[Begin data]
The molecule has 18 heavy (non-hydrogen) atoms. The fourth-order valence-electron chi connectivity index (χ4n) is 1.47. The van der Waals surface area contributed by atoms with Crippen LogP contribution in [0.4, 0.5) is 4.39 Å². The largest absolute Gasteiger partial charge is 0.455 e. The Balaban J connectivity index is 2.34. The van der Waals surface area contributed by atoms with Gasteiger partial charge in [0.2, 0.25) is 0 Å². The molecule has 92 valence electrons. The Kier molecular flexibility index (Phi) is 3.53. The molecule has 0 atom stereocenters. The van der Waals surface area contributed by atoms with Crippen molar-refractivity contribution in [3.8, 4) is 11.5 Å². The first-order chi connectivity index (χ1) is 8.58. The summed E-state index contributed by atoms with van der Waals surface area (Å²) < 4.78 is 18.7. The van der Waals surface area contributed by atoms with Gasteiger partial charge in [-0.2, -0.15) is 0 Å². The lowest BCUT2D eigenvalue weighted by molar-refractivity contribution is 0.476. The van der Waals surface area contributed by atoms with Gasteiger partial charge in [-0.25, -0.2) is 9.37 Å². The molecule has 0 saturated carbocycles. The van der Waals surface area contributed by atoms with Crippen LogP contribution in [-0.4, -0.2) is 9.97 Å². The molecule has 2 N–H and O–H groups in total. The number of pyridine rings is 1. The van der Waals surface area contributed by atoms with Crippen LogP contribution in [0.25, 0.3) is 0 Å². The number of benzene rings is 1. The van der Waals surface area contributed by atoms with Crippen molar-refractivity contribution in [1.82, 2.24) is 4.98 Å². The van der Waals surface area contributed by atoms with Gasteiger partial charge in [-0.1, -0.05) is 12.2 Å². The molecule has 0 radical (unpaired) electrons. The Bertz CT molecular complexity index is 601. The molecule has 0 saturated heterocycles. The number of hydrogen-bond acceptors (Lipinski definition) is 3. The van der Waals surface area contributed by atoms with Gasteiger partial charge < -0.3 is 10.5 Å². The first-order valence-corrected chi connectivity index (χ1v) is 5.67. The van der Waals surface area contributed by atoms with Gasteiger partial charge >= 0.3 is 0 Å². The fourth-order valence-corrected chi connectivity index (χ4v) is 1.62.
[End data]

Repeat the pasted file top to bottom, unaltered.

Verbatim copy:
The molecule has 18 heavy (non-hydrogen) atoms. The fourth-order valence-electron chi connectivity index (χ4n) is 1.47. The van der Waals surface area contributed by atoms with Crippen LogP contribution in [0.4, 0.5) is 4.39 Å². The largest absolute Gasteiger partial charge is 0.455 e. The Balaban J connectivity index is 2.34. The van der Waals surface area contributed by atoms with Gasteiger partial charge in [0.2, 0.25) is 0 Å². The molecule has 92 valence electrons. The Kier molecular flexibility index (Phi) is 3.53. The molecule has 0 atom stereocenters. The van der Waals surface area contributed by atoms with Crippen molar-refractivity contribution in [3.8, 4) is 11.5 Å². The first-order chi connectivity index (χ1) is 8.58. The summed E-state index contributed by atoms with van der Waals surface area (Å²) < 4.78 is 18.7. The van der Waals surface area contributed by atoms with Gasteiger partial charge in [-0.2, -0.15) is 0 Å². The lowest BCUT2D eigenvalue weighted by molar-refractivity contribution is 0.476. The van der Waals surface area contributed by atoms with Gasteiger partial charge in [-0.25, -0.2) is 9.37 Å². The molecule has 0 saturated carbocycles. The van der Waals surface area contributed by atoms with Crippen LogP contribution in [-0.4, -0.2) is 9.97 Å². The molecule has 2 N–H and O–H groups in total. The number of pyridine rings is 1. The van der Waals surface area contributed by atoms with Crippen LogP contribution in [0.25, 0.3) is 0 Å². The number of benzene rings is 1. The van der Waals surface area contributed by atoms with Crippen molar-refractivity contribution in [1.82, 2.24) is 4.98 Å². The van der Waals surface area contributed by atoms with Gasteiger partial charge in [-0.1, -0.05) is 12.2 Å². The molecule has 0 radical (unpaired) electrons. The Bertz CT molecular complexity index is 601. The molecule has 0 saturated heterocycles. The number of hydrogen-bond acceptors (Lipinski definition) is 3. The van der Waals surface area contributed by atoms with Gasteiger partial charge < -0.3 is 10.5 Å². The first-order valence-corrected chi connectivity index (χ1v) is 5.67. The van der Waals surface area contributed by atoms with Gasteiger partial charge >= 0.3 is 0 Å². The fourth-order valence-corrected chi connectivity index (χ4v) is 1.62.